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Brian Abrahams, a biotech analyst with RBC Capital Markets and a physician, had a similar view. He said in a note to investors that CMS’s decision will “essentially eliminate any meaningful go-forward revenue” from the drug and could, if finalized, “effectively spell the end for Aduhelm.”

The decision could also fuel speculation that Biogen, one of the state’s oldest and biggest biotechs, may become a takeover target for another pharmaceutical company, he said.

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A Biogen spokeswoman said it doesn’t comment “on market rumors or speculation.” But the company acknowledged that if Medicare’s decision stands, Aduhelm’s prospects are dim. Biogen said in a statement that it was “imperative to change this draft decision” and that the government’s position “denies nearly all Medicare beneficiaries from accessing Aduhelm.”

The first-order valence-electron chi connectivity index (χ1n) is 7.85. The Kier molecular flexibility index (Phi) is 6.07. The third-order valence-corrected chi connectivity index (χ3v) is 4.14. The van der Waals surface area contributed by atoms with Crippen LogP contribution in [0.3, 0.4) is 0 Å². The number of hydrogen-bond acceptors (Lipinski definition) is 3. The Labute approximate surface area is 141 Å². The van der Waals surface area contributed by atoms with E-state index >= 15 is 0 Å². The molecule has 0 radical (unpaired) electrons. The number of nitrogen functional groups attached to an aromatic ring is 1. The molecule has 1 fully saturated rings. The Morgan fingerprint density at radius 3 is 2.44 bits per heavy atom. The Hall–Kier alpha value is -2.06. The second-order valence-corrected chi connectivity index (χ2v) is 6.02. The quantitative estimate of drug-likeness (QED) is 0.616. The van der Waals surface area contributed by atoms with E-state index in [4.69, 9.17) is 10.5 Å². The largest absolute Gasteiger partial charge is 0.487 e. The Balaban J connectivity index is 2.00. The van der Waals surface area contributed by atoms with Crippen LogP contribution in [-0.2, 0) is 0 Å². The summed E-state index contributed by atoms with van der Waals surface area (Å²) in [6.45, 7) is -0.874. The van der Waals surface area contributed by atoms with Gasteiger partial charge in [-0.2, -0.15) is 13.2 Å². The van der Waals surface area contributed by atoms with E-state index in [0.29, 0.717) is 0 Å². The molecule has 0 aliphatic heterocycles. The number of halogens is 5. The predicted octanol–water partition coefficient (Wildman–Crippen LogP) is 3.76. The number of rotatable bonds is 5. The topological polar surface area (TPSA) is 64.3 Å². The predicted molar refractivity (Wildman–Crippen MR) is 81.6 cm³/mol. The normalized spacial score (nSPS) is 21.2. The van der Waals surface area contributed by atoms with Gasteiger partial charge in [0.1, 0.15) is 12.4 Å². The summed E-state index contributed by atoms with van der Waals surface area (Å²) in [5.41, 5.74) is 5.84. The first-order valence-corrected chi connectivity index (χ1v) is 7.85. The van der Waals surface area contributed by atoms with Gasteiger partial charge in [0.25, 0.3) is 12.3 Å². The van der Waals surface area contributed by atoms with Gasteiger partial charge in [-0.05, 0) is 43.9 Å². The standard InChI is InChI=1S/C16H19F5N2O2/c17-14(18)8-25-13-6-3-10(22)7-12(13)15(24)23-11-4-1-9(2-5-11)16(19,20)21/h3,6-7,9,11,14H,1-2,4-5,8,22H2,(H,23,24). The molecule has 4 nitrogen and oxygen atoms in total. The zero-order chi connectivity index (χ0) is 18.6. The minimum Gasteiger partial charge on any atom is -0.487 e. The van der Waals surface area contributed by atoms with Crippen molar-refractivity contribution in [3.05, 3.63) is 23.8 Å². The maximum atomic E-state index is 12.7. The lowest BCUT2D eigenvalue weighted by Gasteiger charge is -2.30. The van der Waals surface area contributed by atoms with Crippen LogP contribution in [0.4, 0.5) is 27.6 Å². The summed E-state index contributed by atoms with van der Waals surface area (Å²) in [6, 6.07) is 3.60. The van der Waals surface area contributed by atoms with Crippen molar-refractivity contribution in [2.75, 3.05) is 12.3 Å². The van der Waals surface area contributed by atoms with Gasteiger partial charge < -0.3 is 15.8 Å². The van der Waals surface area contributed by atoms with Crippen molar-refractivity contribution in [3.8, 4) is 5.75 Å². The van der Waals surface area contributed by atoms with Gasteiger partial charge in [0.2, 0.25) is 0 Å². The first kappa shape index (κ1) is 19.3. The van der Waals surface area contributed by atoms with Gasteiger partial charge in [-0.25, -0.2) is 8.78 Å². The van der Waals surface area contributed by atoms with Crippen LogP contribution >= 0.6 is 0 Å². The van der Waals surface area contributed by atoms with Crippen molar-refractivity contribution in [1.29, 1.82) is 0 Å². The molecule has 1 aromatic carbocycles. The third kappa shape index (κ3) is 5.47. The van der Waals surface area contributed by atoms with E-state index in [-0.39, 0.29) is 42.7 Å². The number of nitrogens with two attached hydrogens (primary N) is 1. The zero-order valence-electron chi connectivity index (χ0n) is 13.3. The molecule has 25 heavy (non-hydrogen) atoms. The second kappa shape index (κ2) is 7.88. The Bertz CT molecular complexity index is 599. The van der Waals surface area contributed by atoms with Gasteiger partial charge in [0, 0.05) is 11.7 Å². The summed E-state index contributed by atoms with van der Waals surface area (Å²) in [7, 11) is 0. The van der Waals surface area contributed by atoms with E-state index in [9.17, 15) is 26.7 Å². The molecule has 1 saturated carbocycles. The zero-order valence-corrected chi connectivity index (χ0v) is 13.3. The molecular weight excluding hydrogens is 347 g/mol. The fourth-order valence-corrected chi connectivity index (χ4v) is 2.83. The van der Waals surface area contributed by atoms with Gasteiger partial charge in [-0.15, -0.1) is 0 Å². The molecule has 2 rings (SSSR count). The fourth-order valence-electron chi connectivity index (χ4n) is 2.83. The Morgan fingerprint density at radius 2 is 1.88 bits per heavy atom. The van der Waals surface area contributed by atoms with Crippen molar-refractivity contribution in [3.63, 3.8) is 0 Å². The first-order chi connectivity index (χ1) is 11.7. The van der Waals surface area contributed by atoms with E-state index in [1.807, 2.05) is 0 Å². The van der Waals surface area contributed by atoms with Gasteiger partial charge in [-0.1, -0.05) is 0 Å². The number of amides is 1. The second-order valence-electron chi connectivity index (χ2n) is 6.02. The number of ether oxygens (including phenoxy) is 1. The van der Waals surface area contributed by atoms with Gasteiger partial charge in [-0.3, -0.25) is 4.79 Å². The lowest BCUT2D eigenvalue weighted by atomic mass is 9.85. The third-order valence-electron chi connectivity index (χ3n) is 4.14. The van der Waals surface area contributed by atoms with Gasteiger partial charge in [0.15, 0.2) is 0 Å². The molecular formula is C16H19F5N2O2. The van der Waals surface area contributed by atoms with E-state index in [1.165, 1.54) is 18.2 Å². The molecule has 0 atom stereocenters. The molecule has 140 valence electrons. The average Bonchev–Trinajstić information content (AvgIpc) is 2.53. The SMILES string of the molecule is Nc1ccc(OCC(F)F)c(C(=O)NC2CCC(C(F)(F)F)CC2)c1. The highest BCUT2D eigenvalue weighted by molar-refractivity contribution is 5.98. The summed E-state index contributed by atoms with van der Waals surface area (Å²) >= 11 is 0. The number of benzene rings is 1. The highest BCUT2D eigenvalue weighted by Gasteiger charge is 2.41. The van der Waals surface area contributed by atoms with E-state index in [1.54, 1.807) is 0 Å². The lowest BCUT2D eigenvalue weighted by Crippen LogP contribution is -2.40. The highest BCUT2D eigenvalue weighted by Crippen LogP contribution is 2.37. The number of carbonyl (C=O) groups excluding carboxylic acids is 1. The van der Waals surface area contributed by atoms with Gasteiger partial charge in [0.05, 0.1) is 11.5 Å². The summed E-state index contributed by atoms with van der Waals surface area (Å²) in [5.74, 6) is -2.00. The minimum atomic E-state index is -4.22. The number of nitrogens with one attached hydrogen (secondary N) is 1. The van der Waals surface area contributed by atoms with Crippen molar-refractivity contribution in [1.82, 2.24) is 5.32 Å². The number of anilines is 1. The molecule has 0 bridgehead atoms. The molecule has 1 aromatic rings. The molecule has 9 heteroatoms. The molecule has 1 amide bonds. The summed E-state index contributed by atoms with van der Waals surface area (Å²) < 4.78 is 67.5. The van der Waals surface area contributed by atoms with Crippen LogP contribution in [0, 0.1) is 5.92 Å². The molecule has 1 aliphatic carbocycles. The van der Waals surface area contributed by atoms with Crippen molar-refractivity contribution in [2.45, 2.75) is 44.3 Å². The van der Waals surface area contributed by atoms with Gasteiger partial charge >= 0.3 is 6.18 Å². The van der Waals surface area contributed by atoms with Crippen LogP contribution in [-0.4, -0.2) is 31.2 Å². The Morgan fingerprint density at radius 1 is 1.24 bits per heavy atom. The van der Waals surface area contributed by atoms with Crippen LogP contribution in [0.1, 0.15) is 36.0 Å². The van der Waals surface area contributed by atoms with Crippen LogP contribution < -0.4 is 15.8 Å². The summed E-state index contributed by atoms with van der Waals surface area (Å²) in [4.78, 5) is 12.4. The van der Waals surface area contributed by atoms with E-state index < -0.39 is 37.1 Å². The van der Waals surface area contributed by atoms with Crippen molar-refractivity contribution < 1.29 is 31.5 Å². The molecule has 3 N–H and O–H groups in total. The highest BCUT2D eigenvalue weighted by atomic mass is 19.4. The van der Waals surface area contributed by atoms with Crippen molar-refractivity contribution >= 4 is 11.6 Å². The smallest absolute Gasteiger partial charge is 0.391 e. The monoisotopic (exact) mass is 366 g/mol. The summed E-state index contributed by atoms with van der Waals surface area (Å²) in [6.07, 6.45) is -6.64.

Questions about Medicare’s preliminary decision remain unanswered, including how many beneficiaries could get Aduhelm in a clinical trial, who would run such a study, and which hospitals would be trial sites.

Biogen is already testing Aduhelm in another trial required by the FDA in June to confirm that the drug is safe and effective. That trial involves 1,300 Alzheimer’s patients, Abrahams said, some of whom are getting a placebo. If Medicare covers the drug for patients in that trial, he said, it would generate less than $40 million in revenue for Biogen.

In theory, Abrahams said, Biogen could expand the trial to include more patients, but that would require coordination between the FDA and CMS and could pose logistical challenges.